It seems there are two reasons a player would want to dual class: 1) to intentionally obtain the powers of both classes-- become the sword wielding mage, for example, or 2) because they became dissatisfied with the class they started with.
I'm not really interested in 1. You can do a ton to personalize your characters before needing to slide into another archetype's realm. Want to be a badass fighting mage? Research a lesser version of a spell like 1e's Tenser's Transformation, get a magic staff or darts, learn the protective spells that will enable you to enter combat. Want to be a magic wielding fighter? Find some potions, protection scrolls, some magic rings and learn how to use them.
1 doesn't really make sense to me either in that you are gaining your experience serially, so if you want the fighting mage you have to plan several levels of one class and then a switch. See here for my personal experience with that.
2 I'm quite sympathetic about. My players starting out usually have no clue what the classes can do. Fighters are a straightforward safe bet. If, after three levels of fighter they realize they are missing out on a lot of cool stuff available to magic-users, and wish they had tried that class many months ago, I am quite tempted to let them switch.
The interesting thing is that the rules seem to assume situation 1. By raising the bar for dual classing to a 16 required in the second classe's main attribute, it seems intended to limit the occurrence of these potent combined power characters. And yet, this rule makes 1 much more likely to happen then 2. Unless you are doing a newer school style of stat rolling, 16's will be rare. My fighters wishing to switch are out of luck. The more experienced player who knows the rules will see the 16 when he rolls it and know he can dual class this character.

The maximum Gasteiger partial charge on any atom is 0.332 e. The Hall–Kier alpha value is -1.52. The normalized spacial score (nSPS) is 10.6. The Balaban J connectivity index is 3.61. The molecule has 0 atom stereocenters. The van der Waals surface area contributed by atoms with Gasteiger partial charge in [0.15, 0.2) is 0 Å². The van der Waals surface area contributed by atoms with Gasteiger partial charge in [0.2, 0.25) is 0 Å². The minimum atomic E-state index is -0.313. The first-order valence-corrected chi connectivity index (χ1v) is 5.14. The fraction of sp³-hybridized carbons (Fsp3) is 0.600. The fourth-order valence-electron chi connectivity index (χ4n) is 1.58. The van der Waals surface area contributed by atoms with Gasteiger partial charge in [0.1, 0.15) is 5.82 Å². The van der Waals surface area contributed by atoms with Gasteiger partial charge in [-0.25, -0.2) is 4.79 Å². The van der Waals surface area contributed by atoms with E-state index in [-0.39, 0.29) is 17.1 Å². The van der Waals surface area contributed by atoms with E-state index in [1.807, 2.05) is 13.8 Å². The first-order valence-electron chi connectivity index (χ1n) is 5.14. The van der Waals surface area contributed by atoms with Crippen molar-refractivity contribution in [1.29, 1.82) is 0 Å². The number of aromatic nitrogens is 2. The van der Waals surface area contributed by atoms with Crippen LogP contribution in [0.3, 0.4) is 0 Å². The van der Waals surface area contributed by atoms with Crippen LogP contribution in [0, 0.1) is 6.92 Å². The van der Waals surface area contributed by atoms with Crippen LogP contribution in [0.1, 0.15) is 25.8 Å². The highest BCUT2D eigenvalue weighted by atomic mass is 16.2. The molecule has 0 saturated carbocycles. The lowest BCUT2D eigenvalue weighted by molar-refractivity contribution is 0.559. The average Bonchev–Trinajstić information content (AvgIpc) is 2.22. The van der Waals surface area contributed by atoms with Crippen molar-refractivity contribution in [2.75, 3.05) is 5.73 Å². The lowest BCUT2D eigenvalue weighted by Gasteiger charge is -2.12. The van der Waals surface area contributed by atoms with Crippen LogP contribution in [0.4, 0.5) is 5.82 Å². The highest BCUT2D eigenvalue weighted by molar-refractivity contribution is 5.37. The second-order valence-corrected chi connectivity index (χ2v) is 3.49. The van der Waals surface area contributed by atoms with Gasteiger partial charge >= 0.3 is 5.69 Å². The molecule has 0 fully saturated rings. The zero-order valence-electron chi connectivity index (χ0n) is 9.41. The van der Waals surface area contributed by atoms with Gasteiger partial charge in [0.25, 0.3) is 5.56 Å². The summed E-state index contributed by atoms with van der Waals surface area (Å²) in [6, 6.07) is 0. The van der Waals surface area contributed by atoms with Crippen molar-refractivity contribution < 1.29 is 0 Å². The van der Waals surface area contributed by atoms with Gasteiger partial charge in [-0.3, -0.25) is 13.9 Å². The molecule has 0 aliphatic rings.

Another thought is, for situation 2, why not just give them a new character of the class they desire? I see two sticking points. One, if they roll up stats the way we do there is no guarantee they will get the numbers needed for that class, and two, they will lose all the experience they gained unless you jump the new character in level. I hate jumping people up in levels. Yes I know Gygax did it, yes I know there are con events that play high level pregens. To me that is like setting up a Jenga game with half its blocks already missing. D&D is about progression, about the hard-scrabble gaining of power, no one is jumping to third level in my campaign (will I change my mind on this as I become more enlightened, maybe, but it's how I feel now).
Maybe a compromise for me is my player could switch classes and keep their hitpoints and save but nothing else from the original class and ignore the stat requirement. This would mean all the experience they earned was not wasted, those hitpoints will help buff their feeble apprenticeship in the new class. That doesn't solve the problem of having appropriately high stats for the new class, but heck, maybe my world needs some dumb magic-users and puny fighters.